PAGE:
Evolution in economic geography: institutions, political economy, and adaptation

MacKinnon, D., Cumbers, A., Pike, A., Birch, K. and McMaster, R. (2009) Evolution in economic geography: institutions, political economy, and adaptation. Economic Geography, 85(2), pp. 129-150. (doi: 10.1111/j.1944-8287.2009.01017.x)

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Publisher's URL: http://dx.doi.org/10.1111/j.1944-8287.2009.01017.x


Economic geography has, over the past decade or so, drawn upon ideas from evolutionary economics in trying to understand processes of regional growth and change. Recently, some researchers have sought to delimit and develop an "evolutionary economic geography" (EEG), aiming to create a more systematic theoretical framework for research. This article provides a sympathetic critique and elaboration of this emergent EEG but takes issue with some aspects of its characterization in recent programmatic statements. While acknowledging that EEG is an evolving and pluralist project, we are concerned that the reliance on certain theoretical frameworks that are imported from evolutionary economics and complexity science threatens to isolate it from other approaches in economic geography, limiting the opportunities for cross-fertilization. In response, the article seeks to develop a social and pluralist conception of institutions and social agency in EEG, drawing upon the writings of leading institutional economists, and to link evolutionary concepts to political economy approaches, arguing that the evolution of the economic landscape must be related to processes of capital accumulation and uneven development. As such, we favor the use of evolutionary and institutional concepts within a geographical political economy approach, rather than the construction of some kind of theoretically separate EEG—evolution in economic geography, not an evolutionary economic geography.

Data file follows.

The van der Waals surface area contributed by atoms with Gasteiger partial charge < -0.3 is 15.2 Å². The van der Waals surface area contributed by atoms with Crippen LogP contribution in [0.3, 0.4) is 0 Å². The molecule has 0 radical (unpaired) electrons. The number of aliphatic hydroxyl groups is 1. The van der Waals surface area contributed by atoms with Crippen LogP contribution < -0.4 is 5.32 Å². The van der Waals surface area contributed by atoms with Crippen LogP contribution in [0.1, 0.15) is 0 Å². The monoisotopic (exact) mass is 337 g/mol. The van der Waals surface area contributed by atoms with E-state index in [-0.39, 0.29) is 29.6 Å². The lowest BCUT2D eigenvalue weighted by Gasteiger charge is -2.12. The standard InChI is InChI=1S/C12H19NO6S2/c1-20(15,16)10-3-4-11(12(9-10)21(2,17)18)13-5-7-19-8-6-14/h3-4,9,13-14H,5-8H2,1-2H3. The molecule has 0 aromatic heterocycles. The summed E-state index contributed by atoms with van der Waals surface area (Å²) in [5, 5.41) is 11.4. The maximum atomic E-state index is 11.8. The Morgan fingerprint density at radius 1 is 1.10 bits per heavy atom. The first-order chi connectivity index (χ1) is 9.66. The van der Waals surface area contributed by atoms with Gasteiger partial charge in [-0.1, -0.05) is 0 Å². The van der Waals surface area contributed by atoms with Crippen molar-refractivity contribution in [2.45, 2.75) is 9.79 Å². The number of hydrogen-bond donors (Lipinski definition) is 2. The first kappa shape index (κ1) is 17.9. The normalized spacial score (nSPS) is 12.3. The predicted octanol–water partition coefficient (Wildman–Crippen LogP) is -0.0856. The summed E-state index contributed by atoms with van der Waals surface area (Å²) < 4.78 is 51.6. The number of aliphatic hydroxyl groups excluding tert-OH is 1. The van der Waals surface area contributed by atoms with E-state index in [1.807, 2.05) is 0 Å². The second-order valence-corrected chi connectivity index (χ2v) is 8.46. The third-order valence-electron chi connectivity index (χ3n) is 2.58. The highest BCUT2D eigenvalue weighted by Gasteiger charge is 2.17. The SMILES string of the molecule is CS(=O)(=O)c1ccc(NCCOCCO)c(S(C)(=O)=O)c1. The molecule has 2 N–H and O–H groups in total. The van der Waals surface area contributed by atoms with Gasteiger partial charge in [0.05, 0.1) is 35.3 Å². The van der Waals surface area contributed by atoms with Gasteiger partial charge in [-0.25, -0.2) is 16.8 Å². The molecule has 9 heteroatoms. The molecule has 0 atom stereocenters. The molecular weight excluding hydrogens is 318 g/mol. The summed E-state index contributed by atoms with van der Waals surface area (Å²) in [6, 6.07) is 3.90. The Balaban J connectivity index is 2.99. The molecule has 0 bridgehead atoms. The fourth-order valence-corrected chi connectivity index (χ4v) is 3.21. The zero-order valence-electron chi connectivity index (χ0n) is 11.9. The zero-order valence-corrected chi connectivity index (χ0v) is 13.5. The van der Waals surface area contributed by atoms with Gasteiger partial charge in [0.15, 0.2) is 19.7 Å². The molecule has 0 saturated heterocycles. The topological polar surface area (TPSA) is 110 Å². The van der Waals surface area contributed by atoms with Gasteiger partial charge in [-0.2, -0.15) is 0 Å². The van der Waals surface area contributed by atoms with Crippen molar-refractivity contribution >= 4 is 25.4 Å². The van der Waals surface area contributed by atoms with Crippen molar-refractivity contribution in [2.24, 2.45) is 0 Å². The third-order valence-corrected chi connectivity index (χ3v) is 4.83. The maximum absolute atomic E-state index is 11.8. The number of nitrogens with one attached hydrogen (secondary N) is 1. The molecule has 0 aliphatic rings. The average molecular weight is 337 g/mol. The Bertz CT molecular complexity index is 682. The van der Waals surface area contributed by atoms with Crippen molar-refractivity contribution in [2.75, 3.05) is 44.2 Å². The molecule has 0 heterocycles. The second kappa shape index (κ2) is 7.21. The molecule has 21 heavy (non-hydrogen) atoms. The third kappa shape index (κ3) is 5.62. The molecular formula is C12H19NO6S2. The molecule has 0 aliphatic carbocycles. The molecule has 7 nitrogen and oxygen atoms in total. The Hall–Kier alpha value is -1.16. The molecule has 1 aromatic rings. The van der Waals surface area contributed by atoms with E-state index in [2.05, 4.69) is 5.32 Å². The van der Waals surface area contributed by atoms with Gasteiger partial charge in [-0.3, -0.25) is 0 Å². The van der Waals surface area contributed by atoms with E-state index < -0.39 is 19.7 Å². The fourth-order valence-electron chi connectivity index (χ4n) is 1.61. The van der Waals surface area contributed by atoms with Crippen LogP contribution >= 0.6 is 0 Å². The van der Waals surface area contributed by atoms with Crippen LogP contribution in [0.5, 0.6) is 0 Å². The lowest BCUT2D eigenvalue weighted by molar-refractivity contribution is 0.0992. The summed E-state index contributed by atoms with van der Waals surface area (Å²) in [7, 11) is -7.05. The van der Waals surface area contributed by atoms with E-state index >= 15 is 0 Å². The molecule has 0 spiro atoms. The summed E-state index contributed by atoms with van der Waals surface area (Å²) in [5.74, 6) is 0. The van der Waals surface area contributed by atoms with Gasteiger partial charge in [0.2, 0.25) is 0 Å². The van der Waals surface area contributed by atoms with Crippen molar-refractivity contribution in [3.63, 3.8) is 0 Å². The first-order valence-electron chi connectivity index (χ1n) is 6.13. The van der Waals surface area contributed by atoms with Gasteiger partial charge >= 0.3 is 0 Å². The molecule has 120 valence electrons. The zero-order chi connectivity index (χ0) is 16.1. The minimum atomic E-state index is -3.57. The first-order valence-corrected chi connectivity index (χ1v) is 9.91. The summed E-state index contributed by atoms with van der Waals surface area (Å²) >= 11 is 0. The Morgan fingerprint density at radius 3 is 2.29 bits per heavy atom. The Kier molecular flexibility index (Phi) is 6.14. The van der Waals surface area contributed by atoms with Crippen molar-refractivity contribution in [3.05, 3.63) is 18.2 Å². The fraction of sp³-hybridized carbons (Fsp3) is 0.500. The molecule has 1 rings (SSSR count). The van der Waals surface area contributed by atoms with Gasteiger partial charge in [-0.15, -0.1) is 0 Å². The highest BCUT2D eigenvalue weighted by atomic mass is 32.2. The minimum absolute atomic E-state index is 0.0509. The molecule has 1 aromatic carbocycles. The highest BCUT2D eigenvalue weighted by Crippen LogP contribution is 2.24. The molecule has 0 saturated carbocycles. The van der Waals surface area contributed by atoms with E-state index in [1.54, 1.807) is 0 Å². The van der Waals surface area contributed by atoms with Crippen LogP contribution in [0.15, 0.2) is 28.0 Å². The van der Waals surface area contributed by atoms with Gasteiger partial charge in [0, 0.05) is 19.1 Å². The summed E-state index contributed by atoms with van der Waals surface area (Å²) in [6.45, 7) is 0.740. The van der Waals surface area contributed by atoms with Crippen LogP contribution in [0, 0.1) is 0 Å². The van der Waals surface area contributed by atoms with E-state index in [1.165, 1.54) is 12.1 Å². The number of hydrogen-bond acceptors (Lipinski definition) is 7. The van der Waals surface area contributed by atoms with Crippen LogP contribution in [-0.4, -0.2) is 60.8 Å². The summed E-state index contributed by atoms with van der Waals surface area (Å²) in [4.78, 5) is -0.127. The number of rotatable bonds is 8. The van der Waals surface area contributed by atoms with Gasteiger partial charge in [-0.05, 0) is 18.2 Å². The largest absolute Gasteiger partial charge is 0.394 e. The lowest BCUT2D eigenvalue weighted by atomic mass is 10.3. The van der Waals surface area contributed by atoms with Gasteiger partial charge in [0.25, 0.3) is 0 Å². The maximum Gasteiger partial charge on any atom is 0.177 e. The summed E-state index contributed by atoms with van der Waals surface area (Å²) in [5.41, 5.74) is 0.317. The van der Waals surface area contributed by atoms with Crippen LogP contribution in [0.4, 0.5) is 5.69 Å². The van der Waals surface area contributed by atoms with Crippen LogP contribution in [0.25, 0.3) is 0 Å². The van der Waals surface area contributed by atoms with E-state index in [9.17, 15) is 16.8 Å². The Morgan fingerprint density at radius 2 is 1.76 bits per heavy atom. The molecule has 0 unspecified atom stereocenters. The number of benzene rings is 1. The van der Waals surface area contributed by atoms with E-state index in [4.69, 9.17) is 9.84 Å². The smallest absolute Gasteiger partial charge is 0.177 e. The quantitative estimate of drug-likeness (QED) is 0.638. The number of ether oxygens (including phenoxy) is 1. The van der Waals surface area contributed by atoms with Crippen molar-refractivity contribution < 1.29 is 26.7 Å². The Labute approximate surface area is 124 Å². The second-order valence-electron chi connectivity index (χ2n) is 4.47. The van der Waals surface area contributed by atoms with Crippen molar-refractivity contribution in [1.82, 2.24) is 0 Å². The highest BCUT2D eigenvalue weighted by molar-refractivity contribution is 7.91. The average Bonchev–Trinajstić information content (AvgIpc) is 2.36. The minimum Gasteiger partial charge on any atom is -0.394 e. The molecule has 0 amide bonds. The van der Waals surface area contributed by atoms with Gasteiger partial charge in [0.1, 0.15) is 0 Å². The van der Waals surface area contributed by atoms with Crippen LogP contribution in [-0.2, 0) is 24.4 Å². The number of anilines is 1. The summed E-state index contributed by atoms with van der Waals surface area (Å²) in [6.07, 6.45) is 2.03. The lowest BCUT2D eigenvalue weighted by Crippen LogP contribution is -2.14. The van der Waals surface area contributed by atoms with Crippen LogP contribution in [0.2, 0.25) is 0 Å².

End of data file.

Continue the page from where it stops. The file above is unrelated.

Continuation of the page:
Item Type:Articles
Glasgow Author(s) Enlighten ID:Cumbers, Professor Andrew and McMaster, Professor Robert and MacKinnon, Dr Daniel
Authors: MacKinnon, D., Cumbers, A., Pike, A., Birch, K., and McMaster, R.
Subjects:G Geography. Anthropology. Recreation > G Geography (General)
H Social Sciences > HC Economic History and Conditions
J Political Science > JA Political science (General)
College/School:College of Social Sciences > Adam Smith Business School > Management
College of Science and Engineering > School of Geographical and Earth Sciences
Journal Name:Economic Geography
ISSN (Online):1944-8287
Published Online:12 March 2009

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